Thank you.

PS- looking for alternate word for sometimes- suggestions?

It’s Nice

I don’t like lackluster words. In fact, when asked a question, I pretty much forbade my family from the use of the words boring, interesting and fine as acceptable answers when given without a qualifier. To me, these words lack substance and don’t really explain the way that you feel. While I sometimes use these words myself, I do try to avoid as often as possible. But of all the words that people use and I hate, the number one word on my list is:


How was the show? It was nice.

What’s your kids new significant other like? They’re nice.

How’s the food. It’s nice

What does the responder mean by any of these statements? And I don’t mean NICE said with any inflection or said as NOYCE, which is a common phrase these days…

I mean the actual word NICE.

So I looked up the etymology of the word NICE:

Thank you Oxford Languages for the following:

Latin origin- Nescire- definition- NOT KNOW

which evolved to:

Latin- nescius- IGNORANT

which evolved to:

Old French-nice- STUPID

Archaic Meaning- Fastidious or scrupulous

Is a word that took it’s meaning from stupid and ignorant really the word that you want to use to say something good about something else?

How was the show? Stupid. How’s the new girlfriend? Ignorant.

Obviously, the word nice has transformed itself over the years to mean:

Pleasant, agreeable, satisfactory

My first question is: If you actually mean to say pleasant, agreeable or satisfactory, why wouldn’t you use those much better words? When someone says pleasant, I can conjure up a mind picture. I know exactly what they mean. Same with satisfactory and agreeable. Word pictures.

Let’s think on this for a moment: If you said your son’s new person was “satisfactory” what does that actually mean about your possible future in law?

So when you say something is nice…what do you really mean? Pleasant, agreeable or satisfactory? See how NICE becomes a non descript word? When you refer to someone/something as nice, I don’t know if you mean pleasant or satisfactory- and there is a world of difference between those two word choices. The only thing I do know is that I probably won’t see a show, eat a meal or expect much of a person when they are labeled as NICE.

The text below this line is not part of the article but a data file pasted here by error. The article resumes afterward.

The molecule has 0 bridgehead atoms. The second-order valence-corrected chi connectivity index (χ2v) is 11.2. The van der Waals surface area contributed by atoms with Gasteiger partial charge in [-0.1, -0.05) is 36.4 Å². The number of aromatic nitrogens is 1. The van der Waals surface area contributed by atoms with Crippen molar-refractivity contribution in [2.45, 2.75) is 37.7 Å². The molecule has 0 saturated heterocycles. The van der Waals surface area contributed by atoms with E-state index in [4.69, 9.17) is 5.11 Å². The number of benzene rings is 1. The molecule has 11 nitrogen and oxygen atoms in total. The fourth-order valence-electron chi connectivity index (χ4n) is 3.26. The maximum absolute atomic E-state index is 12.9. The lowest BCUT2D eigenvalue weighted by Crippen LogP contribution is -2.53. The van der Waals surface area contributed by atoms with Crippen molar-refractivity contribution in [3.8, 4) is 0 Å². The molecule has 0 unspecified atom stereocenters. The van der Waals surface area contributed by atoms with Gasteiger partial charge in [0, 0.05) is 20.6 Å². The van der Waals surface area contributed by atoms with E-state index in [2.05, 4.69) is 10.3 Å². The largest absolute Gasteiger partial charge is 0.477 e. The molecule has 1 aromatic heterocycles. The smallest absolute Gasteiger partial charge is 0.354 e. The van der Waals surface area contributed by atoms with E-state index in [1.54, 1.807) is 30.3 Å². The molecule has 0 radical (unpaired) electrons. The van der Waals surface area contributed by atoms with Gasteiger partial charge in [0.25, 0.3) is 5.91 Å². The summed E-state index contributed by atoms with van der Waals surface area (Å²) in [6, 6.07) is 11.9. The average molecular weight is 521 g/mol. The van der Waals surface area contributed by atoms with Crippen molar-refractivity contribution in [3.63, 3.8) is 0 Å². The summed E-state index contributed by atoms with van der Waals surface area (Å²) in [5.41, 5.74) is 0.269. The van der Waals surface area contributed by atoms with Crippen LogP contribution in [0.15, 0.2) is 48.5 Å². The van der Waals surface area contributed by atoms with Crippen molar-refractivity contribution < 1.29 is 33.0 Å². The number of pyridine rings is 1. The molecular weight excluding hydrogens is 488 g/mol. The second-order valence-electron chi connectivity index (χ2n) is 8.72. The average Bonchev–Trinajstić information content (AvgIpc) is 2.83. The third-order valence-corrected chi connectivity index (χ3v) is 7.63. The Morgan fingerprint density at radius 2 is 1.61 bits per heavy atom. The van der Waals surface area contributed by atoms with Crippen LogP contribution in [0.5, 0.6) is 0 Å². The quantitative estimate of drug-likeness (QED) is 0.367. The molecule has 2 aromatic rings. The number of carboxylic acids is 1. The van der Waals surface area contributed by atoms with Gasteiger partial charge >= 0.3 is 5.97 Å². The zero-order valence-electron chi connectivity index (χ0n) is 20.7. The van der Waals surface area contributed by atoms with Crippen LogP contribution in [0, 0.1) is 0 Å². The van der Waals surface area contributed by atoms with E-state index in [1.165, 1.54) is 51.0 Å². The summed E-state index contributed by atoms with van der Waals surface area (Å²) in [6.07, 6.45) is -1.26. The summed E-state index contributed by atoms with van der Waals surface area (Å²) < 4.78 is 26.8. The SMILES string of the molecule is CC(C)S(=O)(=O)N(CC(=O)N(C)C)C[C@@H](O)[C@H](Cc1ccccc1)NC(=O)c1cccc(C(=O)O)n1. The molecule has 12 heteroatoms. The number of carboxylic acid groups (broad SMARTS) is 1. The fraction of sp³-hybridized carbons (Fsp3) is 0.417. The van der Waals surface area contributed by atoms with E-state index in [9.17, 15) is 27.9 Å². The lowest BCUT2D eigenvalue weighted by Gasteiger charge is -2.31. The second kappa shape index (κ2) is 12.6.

With the plethora of gorgeous and explicit words in our lexicon, why do we overuse the same tired words?

Have we gotten lazy while we are speaking?

Let’s revitalize our conversations and word choice…

After all, we don’t want to be ignorant or stupid…

Oops- I meant NICE…

Stereotypical Fiction

As long as we have fiction, we will continue to have stereotypes.

I know. That’s a pretty bold statement to start off a Monday. I’m basically saying that we will never stop judging and assuming one’s character based on certain traits and characteristics and mannerisms. Well, as long as we keep writing books anyway.

X drove a Mercedes. When you read that sentence, what does the word Mercedes bring to the story that car doesn’t? Wealth, privilege, debt, flash?

If I said X drove a Mercedes, wore a pinky ring and Italian leather loafers what do you see in your mind?

I I said X drove a Mercedes, wore a Swiss watch and donned bright white tennis sneakers, what do you picture in your mind?

If I said that X drove a 1972 Mercedes, wore birkenstocks and no jewelry, what would that tell you?

If you thought gangster, WASP and hippie are you stereotyping? Are you assuming the final tally based on the digits, even though I never used the words gangster, WASP or hippie?

Are you an old fashioned stereotyper? Or are you just deciphering clues?

Is the whole process of show not tell an exercise in how to stereotype?

I watched a medical drama last night. The character in the hospital bed said “Girl, you have to see the Doctor, He fly.” If you read that line of dialogue in a book, would you make any assumptions about the character? Would it be stereotyping if you made an assumption about the speaker of that dialogue?

When we read fiction do we make assumptions based on description? I wrote in one of my passages last week “couch with welcoming back support”. I was, as someone said, trying to denote that the speaker was at least in middle age. Young people never look at a piece of furniture and wonder about it’s comfort, or how easy it will be to get in or out of it…but some older people do. Not every person of a certain age thinks about the comfort of a chair…but some do… Is it wrong to guess the character I was describing was oldish?

So, do we rid our lives of fiction so that we can lead a life with no judging others based on characteristics?

Or do we just learn to deal with the fact that humans stereotype, always have stereotyped and always will?